by Janna Elwell, Greenheart Travel Volunteer in Chile
Tuesday we only had our morning students because all of the older kids were invited to a local movie theater for the afternoon, leaving Maja, Silvia and myself with an open day. We decided to take the bus into Santiago and went to el Museo de la Memoria y los Derechos Humanos— a museum built in memory of the violations of human rights during the dictatorship of Augusto Pinochet here in Chile from 1973-1990. Although my understanding of everything we saw and read was somewhat limited, I felt the somber mood as we walked through the museum. I had read a little bit about the dictatorship in a travel book before I came, but I had no idea that conditions were as bad as they were.
Chileans suffered so much oppression, humiliation and torture, and I felt awful after seeing evidence and testimonials of such things. However their country takes pride in the progress it has made since those times, recognizing that they cannot re-write the past, but have the responsibility to improve the future. Truly, if anyone is intrigued by history I highly recommend reading more about this (Human Rights Violations). Despite the melancholic atmosphere in the museum, Maja, Silvia and I still had a very enjoyable time together. After a few hours in the museum we went to walk around Estacion Central, the main metro station downtown, and bought some of the most delicious empanadas I’ve ever eaten from a street vendor. It started to rain that afternoon (and didn’t let up until Thursday morning), but we had such a lovely time regardless!
Earlier this week Tía Sole asked the other volunteers and I to plan a variety of workshops to start for the kids. We planned a couple of activities for different age groups and started the first yesterday– la taller de cocina: a cooking workshop! The idea is to teach basic cooking skills to a group of 6 girls and then 6 boys the next week, alternating each week. Yesterday we made panqueques, a Chilean version of crepes. The entire process was much more chaotic than we anticipated, and we ended up with flour on every square inch of our kitchen floor and all over the majority of the girls, but we all had such an enjoyable time together. Now we are anxiously anticipating how things are going to go with the boys in the kitchen next week!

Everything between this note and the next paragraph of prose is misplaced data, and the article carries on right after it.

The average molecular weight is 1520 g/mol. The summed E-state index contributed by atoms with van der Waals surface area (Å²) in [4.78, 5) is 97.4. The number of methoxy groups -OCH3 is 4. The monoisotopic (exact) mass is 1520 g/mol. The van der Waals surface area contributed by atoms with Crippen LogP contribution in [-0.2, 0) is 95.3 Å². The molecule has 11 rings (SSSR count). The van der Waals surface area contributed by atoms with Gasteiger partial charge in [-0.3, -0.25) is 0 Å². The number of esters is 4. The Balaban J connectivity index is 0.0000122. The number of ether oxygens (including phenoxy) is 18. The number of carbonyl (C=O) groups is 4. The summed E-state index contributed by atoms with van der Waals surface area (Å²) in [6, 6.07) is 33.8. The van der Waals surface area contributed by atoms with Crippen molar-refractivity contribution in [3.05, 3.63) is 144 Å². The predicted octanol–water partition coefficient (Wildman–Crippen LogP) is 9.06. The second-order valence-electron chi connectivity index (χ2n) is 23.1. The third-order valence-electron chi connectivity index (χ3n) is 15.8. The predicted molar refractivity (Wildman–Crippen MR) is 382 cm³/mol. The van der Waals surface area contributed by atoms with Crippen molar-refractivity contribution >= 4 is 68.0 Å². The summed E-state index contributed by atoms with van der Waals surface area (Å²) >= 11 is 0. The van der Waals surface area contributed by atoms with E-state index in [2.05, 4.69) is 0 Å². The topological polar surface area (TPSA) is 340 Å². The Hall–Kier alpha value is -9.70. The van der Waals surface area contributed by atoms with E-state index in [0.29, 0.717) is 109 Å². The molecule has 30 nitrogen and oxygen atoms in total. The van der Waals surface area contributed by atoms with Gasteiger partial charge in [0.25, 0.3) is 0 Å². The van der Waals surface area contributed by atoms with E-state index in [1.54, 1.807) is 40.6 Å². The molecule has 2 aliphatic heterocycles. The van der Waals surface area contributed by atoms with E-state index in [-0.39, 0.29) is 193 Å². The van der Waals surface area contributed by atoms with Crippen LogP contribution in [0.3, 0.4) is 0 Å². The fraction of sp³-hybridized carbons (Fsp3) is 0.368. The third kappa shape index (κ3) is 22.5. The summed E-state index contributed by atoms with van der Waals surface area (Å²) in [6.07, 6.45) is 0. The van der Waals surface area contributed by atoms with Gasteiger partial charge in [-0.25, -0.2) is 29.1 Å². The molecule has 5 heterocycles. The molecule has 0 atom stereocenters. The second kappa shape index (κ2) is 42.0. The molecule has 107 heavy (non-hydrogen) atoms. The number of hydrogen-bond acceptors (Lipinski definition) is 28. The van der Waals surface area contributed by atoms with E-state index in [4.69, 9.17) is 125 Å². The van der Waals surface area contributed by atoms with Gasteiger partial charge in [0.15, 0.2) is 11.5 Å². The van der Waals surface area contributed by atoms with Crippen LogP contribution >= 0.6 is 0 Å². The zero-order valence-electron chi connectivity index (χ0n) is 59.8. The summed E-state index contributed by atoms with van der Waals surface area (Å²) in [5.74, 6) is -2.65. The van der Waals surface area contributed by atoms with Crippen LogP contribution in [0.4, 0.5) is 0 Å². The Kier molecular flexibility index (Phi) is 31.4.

Overall I have had a fantastic week. Teaching English has been going great; I really feel like Sole and Sebastian are making progress. Teaching them has actually been helping me with my Spanish quite considerably too, which is fabulous! Obviously our lessons are taught in Spanish, and it has been especially helpful to look at the similarities and differences between the two languages as I teach them. I´m feeling like I´m understanding a lot more, and my vocabulary is slowly increasing. Slowly, but surely! The little kids don´t make much progress day to day, but as my relationship with each of them develops I have more and more fun with them every day. I don´t think there is anything more rewarding than seeing a child´s face light up when they see you and having them run at you just for a hug. I’ve only been here two weeks and these little kiddos have already stolen my heart. Things are continuing to pick up as I adapt to life here and my experience just keeps on getting better!